His attention was next turned to photography. He obtained a treatise on the subject; he read and studied it; and then he purchased chemicals and a camera. To obtain these, he again drew upon his savings-bank by selling another portion of his natural-history collection. He found the practice of photography very agreeable, and he was at length enabled to take a very fair portrait. But he found that really good portraits could not be taken except in a glass-windowed apartment provided for the purpose. He had no such apartment, and he had not money enough to build one. His portraits were taken in the open air. Perhaps, too, he wanted that deftness of hand and delicacy of treatment which, had he been younger, he would more readily have mastered. For by this time Edward was growing old and stiff-handed. Besides, there were other photographers in the town, better provided with capital and machinery, and it is scarcely to be wondered at if his trade in photographic pictures should have been but small. Yet some of his portraits, more particularly of himself and his family, are exceedingly well done.

In the mean time, however, the activity of his mind and the closeness of his observation would not allow him to remain at rest. He had done what he could for science. But there were other things to be thought over and written about. One of the subjects that attracted him was antiquities; and he began with the antiquities of Banff. Several articles on the subject appeared in the Banffshire Journal, which were thus introduced by the editor: “We recently mentioned that our townsman, Mr. Thomas Edward, was engaged in preparing notes on the antiquities of the town and neighborhood. We have pleasure in giving the following extract from his MSS. The extract, it will be seen, embodies two important practical suggestions—one as to the obtaining and re-erecting in the town the Old Cross of the burgh; and the other as to the erection of a drinking-fountain.”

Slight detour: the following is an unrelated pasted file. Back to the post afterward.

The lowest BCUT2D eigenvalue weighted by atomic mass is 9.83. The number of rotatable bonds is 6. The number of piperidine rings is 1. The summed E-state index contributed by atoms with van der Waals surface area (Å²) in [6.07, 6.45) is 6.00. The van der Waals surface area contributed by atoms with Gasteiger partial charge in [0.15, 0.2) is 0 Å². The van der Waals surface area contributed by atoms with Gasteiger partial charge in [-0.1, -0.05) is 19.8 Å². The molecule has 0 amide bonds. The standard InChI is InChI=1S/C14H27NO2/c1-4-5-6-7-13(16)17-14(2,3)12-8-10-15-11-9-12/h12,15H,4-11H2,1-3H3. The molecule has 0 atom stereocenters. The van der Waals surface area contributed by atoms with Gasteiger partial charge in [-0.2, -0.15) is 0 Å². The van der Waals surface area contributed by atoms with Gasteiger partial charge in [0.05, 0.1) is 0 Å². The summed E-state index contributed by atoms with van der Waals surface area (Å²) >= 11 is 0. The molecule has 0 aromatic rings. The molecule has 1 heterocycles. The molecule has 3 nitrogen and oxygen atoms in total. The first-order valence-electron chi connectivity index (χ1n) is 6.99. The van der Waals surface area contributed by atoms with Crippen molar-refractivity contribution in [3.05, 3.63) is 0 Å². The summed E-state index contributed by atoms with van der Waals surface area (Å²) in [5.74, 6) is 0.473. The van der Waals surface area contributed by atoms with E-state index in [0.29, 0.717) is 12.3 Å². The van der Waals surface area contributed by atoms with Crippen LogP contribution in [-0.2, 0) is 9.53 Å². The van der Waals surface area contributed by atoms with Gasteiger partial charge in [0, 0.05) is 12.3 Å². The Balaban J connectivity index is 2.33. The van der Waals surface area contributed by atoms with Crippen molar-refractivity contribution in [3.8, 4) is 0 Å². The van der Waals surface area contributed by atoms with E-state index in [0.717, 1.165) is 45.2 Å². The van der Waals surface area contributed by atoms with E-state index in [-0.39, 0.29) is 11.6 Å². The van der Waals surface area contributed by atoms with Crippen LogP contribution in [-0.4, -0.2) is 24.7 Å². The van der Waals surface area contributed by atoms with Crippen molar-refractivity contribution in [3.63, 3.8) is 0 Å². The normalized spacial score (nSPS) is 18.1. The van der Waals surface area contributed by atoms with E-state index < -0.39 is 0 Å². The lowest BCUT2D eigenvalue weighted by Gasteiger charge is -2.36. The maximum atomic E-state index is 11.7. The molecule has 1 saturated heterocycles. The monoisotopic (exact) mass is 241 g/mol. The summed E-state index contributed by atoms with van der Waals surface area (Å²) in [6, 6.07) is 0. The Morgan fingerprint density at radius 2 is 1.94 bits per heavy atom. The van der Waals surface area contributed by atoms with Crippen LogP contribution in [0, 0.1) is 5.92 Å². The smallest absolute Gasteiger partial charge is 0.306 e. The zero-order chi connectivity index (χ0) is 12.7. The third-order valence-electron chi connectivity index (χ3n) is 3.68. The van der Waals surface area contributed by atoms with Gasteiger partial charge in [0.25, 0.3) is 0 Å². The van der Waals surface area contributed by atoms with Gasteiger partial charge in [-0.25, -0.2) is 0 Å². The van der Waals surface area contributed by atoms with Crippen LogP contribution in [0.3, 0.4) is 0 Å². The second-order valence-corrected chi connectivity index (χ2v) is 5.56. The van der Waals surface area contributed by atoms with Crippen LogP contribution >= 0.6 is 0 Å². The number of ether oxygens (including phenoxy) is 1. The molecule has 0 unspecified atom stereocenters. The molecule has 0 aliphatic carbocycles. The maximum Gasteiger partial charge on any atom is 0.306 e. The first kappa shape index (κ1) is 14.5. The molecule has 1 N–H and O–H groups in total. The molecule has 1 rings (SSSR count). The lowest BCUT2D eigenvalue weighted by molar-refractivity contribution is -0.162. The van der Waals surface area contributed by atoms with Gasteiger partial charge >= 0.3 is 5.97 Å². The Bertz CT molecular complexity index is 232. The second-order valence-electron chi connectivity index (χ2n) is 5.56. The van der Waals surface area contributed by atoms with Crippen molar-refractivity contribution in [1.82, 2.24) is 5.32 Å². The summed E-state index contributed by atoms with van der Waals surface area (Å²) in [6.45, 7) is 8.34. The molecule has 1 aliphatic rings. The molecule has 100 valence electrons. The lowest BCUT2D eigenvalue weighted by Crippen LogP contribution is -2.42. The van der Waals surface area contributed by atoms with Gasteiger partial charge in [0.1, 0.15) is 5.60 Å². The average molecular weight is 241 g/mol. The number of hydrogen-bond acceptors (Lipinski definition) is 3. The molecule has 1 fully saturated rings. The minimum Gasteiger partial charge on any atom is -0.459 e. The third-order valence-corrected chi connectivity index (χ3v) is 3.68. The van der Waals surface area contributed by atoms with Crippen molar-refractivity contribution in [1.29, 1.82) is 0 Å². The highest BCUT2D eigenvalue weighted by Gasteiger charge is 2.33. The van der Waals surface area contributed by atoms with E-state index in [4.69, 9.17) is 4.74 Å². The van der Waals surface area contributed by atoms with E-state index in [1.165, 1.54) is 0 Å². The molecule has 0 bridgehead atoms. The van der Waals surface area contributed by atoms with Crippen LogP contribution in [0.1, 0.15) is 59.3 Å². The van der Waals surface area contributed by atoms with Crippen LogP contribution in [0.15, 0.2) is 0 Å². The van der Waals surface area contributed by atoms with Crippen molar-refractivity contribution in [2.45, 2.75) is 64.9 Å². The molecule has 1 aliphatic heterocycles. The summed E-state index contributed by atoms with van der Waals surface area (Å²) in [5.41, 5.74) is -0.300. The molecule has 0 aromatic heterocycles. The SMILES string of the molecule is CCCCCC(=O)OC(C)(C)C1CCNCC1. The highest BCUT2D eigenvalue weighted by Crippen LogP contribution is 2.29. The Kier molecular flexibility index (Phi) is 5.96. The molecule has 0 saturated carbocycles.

What Edward said about the ancient cross of Banff and the proposed drinking - fountain may best be given in his own words:

“Banff, like every other town, bad its ‘cross.’ Where this ancient relic of ours had stood during the various revolutions of the burgh, we are not aware. We are told, however, that its last stance was on the Low Street, nearly opposite the foot of the Strait Path. From this we believe it was suffered to be removed (to our praise as a community be it spoken) to adorn the top of a dove-cote about a mile from the town, and on ground with which the public have nothing to do. On inquiry, we learn that it is still the property of the town. If this is correct, then we say, Get it back. Yes, we say, Get back our venerable and time-honored cross. No one can fail to observe the almost universal restoration of the old works of antiquity which is going on throughout the country. Although nothing of this kind has yet taken place here, our ancient cross must be redeemed, and the sooner it is done the greater will be the credit due to those who accomplish it.